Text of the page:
sought to introduce the proffered statements to prove his
state of mind in support of his claim of self-defense.
Williams' counsel argued:
[T]he things that I've included in my 404(b) notice have
to do with my client's state of mind and the things that
were in his head as a result of statements made by Mr. Quindt
that caused [Williams] to then be concerned for his personal
safety. So they go directly to his state of mind.
was no dispute at the hearing that Quindt had been exonerated
of the prior murder conviction. The State asserted that
Quindt was not involved in the murder and had maintained his
innocence; that Quindt's conviction was a case of
mistaken identity; and that he was exonerated when someone
else confessed to the murder. Williams, through his counsel,
acknowledged that Quindt was exonerated of the murder charge
in California after being convicted and serving three and a
half years of incarceration, when " someone's wife
went to the police to tell them that her husband was
involved, and that led to a further investigation. And then
later it was determined that Mr. Quindt was falsely
acknowledging that Quindt had been exonerated of the murder
charge, Williams' counsel argued that Quindt's
statements about the murder were relevant to showing
Williams' state of mind at the time Williams stabbed
Quindt. Defense counsel stated: " [I]t's my
understanding that [Williams] will testify that Mr. Quindt
claimed that he was convicted of murder, that he got off on
the charge, but the implication being that he may have done
it; he may not have done it." The State argued that
since Quindt had been exonerated of the murder, permitting
Williams to introduce the proffered statements about the
murder would create confusion and be prejudicial to the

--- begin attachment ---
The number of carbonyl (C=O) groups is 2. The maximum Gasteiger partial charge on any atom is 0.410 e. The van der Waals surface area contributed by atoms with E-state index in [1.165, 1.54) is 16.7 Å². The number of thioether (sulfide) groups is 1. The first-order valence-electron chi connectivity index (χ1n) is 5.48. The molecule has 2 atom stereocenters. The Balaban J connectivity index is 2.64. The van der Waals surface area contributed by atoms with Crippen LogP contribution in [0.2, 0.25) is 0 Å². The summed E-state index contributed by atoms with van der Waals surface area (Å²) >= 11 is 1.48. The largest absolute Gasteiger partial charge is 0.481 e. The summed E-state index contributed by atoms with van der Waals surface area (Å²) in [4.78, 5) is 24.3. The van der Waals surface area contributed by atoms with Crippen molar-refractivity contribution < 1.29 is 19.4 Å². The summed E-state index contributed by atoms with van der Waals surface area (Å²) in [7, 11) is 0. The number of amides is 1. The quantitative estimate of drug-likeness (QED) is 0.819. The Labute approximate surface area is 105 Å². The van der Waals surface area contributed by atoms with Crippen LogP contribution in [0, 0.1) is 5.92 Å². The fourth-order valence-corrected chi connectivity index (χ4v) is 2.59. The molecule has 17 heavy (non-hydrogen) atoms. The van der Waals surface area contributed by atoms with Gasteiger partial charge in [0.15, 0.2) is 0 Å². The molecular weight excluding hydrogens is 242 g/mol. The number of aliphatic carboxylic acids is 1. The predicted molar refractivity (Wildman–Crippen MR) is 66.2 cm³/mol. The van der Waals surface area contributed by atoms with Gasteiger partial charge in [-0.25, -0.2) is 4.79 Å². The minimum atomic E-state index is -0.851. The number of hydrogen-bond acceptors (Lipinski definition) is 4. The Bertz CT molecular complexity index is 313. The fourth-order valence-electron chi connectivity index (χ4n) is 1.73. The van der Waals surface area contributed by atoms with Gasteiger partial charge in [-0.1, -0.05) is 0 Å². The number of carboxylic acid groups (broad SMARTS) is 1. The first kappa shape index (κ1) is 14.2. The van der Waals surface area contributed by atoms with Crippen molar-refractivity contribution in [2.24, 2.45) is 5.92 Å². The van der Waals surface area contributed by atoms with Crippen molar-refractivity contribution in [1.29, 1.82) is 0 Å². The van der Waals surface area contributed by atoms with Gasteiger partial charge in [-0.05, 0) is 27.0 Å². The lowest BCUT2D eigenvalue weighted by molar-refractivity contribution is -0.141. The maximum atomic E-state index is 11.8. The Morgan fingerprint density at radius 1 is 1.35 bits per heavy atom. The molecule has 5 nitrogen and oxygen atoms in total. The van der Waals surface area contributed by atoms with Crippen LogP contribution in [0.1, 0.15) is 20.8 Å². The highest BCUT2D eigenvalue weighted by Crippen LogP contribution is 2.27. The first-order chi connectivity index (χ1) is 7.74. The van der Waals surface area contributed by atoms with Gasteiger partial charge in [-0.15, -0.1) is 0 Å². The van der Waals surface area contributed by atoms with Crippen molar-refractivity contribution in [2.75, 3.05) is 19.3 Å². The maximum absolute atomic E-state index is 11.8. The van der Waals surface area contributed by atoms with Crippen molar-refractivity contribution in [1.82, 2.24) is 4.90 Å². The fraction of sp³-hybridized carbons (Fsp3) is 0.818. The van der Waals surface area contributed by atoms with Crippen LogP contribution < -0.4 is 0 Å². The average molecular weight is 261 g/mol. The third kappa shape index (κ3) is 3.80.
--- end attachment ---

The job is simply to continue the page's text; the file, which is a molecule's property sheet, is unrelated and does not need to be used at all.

State. The Circuit Court indicated that because Williams'
state of mind -- his belief " that Quindt [had]
participated in the killing of someone" -- was relevant
to Williams' claim of self-defense, it would allow
Williams to introduce certain statements by Quindt relating
to the murder.
parties and the Circuit Court then discussed the scope of
what Williams would be permitted to say about what Quindt had
told him about the murder. The State argued that Williams
should be limited to testifying that Quindt bragged that he
" maybe" killed someone. The State contended that
this would avoid the need to explain that there had been a
conviction that was later overturned, which the State
believed would be " too much for the jury to
consider." Defense counsel stated that she had no
problem with the State introducing evidence that Quindt had
been exonerated of the murder. However, defense counsel
argued that what was " swirling in [Williams'] mind
when he's deciding whether or not he needs to act in
self-defense" was that Quindt had said: " he was
convicted of murder" but " got away with it"
because someone else " took the fall" ; he did
three years of " hard time" ; and " to survive
in prison, you have to be able to take care of yourself and
State argued that references to Quindt having been convicted
of murder and then exonerated should not be brought up
[137 Hawai'i 236] because this would complicate matters
and confuse the jury. In response, the Circuit Court asked
defense counsel if the defense would agree to refrain from
using the word " conviction" and instead elicit
evidence that Quindt said he was involved in a murder.
Defense counsel responded that Williams would not agree to
that limitation because Quindt used the term "
conviction" when he spoke to Williams, which is the word
that was in Williams' head and one of the reasons
Williams feared Quindt. The Circuit Court then ruled that the
references to Quindt's murder conviction would be
admitted " for state of mind only . . . as to what
Williams was thinking at the time." The Circuit Court
informed the State that it could " bring in the fact
that [Quindt] was exonerated." The Circuit Court asked
defense counsel, " " [s]o basically [Williams is]